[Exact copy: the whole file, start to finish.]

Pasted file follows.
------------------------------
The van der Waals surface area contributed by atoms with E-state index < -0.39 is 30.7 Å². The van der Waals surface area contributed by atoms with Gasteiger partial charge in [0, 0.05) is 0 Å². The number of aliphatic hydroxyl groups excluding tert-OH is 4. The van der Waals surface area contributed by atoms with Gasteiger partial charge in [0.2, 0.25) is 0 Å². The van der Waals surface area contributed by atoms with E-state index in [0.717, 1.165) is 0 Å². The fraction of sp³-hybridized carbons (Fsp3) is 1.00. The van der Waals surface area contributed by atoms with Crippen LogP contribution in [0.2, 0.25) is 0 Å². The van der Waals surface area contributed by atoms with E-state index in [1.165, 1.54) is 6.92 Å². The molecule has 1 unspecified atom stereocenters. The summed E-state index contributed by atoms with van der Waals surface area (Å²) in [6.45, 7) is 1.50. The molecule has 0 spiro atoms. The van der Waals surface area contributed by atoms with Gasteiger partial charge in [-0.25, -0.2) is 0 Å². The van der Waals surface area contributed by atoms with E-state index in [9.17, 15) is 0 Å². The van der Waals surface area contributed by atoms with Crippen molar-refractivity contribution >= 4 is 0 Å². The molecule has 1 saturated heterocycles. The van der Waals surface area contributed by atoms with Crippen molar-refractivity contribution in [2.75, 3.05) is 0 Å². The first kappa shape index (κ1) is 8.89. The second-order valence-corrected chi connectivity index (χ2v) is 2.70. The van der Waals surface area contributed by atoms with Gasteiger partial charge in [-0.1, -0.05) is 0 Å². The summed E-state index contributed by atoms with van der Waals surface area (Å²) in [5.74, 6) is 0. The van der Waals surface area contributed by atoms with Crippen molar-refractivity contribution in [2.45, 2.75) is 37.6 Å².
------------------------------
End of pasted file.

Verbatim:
The van der Waals surface area contributed by atoms with E-state index < -0.39 is 30.7 Å². The van der Waals surface area contributed by atoms with Gasteiger partial charge in [0, 0.05) is 0 Å². The number of aliphatic hydroxyl groups excluding tert-OH is 4. The van der Waals surface area contributed by atoms with Gasteiger partial charge in [0.2, 0.25) is 0 Å². The van der Waals surface area contributed by atoms with E-state index in [0.717, 1.165) is 0 Å². The fraction of sp³-hybridized carbons (Fsp3) is 1.00. The van der Waals surface area contributed by atoms with Crippen LogP contribution in [0.2, 0.25) is 0 Å². The van der Waals surface area contributed by atoms with E-state index in [1.165, 1.54) is 6.92 Å². The molecule has 1 unspecified atom stereocenters. The summed E-state index contributed by atoms with van der Waals surface area (Å²) in [6.45, 7) is 1.50. The molecule has 0 spiro atoms. The van der Waals surface area contributed by atoms with Gasteiger partial charge in [-0.25, -0.2) is 0 Å². The van der Waals surface area contributed by atoms with E-state index in [9.17, 15) is 0 Å². The van der Waals surface area contributed by atoms with Crippen molar-refractivity contribution >= 4 is 0 Å². The molecule has 1 saturated heterocycles. The van der Waals surface area contributed by atoms with Crippen molar-refractivity contribution in [2.75, 3.05) is 0 Å². The first kappa shape index (κ1) is 8.89. The second-order valence-corrected chi connectivity index (χ2v) is 2.70. The van der Waals surface area contributed by atoms with Gasteiger partial charge in [-0.1, -0.05) is 0 Å². The summed E-state index contributed by atoms with van der Waals surface area (Å²) in [5.74, 6) is 0. The van der Waals surface area contributed by atoms with Crippen molar-refractivity contribution in [2.45, 2.75) is 37.6 Å².